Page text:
A recipient of the COVID-19 Johnson & Johnson vaccine booster has died, as confirmed by the South African Health Products and Regulatory Authority (SAHPRA) earlier today. Since the start of the pandemic, this is South Africa’s first casualty out of 160 deaths investigated.
“It is with very sad hearts today that we report to you that SAHPRA has been informed of a fatal case of a syndrome called Guillain-Barre Syndrome, shortly referred to as GBS. This is a case that was noted following vaccination with the COVID-19 J&J Janssen vaccine,” said Tumi Semete, CEO of SAHPRA.
The Janssen vaccine booster was approved last December. The country has administered close to nine million doses since then.
GBS linked to J&J vaccine
“This case of GBS was associated with receiving the vaccine,” she added.
The age of the patient remains confidential.
Semete said SAHPRA has not found any other cases but is still investigating reported deaths.
Chairperson of the National Immunisation Safety Expert Committee, Hannalie Meyer, explained the causality assessment process which linked the COVID-19 vaccine to the cause of death. She noted that it is a systematic evaluation of all the available information about the case, which uses the recognised World Health Organisation (WHO) methodology to conclude.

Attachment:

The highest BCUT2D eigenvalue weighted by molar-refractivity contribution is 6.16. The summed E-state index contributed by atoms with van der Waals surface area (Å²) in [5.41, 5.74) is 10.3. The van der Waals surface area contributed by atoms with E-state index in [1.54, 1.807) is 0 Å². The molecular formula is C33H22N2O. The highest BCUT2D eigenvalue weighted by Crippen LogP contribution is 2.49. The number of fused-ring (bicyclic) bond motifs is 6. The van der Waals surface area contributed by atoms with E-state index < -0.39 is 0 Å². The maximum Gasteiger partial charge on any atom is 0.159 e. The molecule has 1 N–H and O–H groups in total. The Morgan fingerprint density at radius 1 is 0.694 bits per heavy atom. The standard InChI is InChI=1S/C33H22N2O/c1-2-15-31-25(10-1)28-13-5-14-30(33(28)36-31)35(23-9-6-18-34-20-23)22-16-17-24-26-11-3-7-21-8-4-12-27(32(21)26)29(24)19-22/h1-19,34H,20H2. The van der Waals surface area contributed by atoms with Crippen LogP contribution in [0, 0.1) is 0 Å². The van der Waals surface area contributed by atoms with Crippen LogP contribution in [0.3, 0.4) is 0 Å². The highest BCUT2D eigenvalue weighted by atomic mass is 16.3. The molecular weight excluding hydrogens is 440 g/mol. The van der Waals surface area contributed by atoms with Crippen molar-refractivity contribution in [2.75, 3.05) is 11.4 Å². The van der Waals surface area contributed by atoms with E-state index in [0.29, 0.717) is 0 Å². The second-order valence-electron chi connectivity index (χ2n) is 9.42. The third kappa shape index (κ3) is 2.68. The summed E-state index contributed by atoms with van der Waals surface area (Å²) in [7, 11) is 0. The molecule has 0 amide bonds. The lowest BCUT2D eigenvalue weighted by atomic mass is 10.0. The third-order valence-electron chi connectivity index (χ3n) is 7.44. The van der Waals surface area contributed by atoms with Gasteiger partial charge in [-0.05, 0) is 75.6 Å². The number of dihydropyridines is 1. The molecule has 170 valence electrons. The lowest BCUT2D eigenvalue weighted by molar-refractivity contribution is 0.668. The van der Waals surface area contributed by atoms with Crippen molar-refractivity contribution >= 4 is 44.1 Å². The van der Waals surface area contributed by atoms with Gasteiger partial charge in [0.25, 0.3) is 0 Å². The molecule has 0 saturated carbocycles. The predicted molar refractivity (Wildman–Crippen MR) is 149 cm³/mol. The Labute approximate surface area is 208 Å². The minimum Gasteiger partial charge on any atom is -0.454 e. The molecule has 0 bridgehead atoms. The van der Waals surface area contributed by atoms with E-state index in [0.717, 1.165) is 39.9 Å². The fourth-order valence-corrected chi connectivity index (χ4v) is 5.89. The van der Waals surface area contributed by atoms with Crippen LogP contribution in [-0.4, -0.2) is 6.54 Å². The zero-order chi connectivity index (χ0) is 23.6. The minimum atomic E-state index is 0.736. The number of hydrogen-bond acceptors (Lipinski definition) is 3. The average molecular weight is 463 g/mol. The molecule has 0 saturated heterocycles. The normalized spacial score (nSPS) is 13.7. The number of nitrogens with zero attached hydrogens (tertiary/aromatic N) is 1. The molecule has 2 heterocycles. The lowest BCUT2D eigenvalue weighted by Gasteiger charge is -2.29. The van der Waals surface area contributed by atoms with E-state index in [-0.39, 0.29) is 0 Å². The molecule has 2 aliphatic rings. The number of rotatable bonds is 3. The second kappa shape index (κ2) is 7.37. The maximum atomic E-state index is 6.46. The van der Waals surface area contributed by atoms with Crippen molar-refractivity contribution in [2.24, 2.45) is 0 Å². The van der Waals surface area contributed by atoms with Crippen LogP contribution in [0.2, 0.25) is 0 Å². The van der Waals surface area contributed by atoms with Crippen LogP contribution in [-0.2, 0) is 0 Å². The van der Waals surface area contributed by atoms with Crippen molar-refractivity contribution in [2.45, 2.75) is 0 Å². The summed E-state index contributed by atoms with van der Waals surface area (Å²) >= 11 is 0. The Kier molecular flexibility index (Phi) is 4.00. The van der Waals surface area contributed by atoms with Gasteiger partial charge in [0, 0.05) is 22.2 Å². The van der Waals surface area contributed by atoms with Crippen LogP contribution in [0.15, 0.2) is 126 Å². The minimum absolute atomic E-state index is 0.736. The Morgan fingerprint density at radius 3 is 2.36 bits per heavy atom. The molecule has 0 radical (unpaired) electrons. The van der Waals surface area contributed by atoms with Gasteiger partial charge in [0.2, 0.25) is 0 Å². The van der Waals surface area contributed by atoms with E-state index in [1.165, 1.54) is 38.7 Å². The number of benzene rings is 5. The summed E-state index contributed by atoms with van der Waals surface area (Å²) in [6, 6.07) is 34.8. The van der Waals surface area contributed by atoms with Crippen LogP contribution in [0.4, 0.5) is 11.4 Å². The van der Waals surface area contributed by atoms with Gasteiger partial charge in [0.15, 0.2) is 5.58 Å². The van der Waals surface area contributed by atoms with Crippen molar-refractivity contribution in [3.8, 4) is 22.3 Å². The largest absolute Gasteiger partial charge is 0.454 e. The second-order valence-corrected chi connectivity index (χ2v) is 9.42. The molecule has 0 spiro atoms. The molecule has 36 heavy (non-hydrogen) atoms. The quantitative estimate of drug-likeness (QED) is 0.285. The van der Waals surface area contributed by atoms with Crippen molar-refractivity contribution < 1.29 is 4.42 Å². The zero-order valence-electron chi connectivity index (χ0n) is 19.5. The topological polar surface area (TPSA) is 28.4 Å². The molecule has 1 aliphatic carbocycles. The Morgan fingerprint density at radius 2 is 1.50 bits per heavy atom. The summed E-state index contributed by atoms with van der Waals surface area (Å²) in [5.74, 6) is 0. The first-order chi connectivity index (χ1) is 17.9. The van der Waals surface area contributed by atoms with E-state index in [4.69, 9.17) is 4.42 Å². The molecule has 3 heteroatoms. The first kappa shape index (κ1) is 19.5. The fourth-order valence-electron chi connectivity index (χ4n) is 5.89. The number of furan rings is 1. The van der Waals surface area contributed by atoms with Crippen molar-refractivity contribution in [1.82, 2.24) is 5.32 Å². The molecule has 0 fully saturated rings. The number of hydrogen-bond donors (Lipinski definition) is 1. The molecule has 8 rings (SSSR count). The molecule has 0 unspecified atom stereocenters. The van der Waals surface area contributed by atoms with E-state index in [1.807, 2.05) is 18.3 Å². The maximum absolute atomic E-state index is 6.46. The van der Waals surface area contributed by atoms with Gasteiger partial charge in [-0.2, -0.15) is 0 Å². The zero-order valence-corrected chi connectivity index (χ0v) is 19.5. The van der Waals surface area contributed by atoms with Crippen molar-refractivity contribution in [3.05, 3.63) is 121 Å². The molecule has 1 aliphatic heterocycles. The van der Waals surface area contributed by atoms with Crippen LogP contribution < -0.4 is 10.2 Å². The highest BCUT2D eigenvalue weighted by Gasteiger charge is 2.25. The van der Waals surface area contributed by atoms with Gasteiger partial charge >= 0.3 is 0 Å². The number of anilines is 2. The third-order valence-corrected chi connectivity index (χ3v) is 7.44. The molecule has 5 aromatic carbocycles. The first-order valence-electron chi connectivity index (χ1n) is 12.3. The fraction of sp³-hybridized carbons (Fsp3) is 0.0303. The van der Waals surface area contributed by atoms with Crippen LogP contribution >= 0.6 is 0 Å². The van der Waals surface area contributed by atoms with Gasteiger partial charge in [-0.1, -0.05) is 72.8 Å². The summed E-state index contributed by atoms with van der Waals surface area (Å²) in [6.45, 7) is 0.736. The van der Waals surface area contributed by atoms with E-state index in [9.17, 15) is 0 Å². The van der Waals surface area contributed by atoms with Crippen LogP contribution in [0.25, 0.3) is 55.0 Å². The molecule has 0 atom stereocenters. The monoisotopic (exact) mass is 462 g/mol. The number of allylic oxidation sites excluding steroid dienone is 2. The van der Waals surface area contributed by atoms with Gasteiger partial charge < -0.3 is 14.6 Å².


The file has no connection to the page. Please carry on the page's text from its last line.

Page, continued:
“Meyer further explained, “What is important to know is that with this causality assessment process, you aren’t always going to reach a definite conclusion, in terms of whether there is a definite relationship between the event reported and the vaccine,” Meyer further explained.
Onset of symptoms soon after vaccine
Meyer noted that multidisciplinary teams in the provinces conduct the investigation process. Necessary information is collected about the case before and after the vaccination. The first step in the whole process is to determine the specific diagnosis and confirm that diagnosis.
She said that in this case of death, there was no other substantial evidence for another cause of GBS and that this rare disorder had been diagnosed.
“Then, also very important is to look at whether this event happened within a certain window for that specific diagnosis. This person presented symptoms soon after the vaccination. This resulted in prolonged hospitalisation, which required mechanical ventilation. This led to further complications and infections, eventually resulting in their death,” she explained.
After this process concluded, “we classified this event as a vaccine product-related reaction and a result of the COVID-19 vaccine. We also found that the events following the vaccination could not be linked to any other cause of GBS.”
Professor Marc Blockman, Chairperson of SAHPRA’s Pharmacovigilance Committee, explained that GBS can be mild but also lead to a severe condition. He noted that GBS affects the immune system of patients and impacts 100 000 people all over the world annually.
“This rapid and progressive ascending weakness characterises it. The weakness starts from the lower limbs and eventually ascends the body. Besides, limb weakness can also affect the respiratory system and brain.”
Blockman said very few cases are reported to the regulator, so in the global context, GBS is exceedingly rare.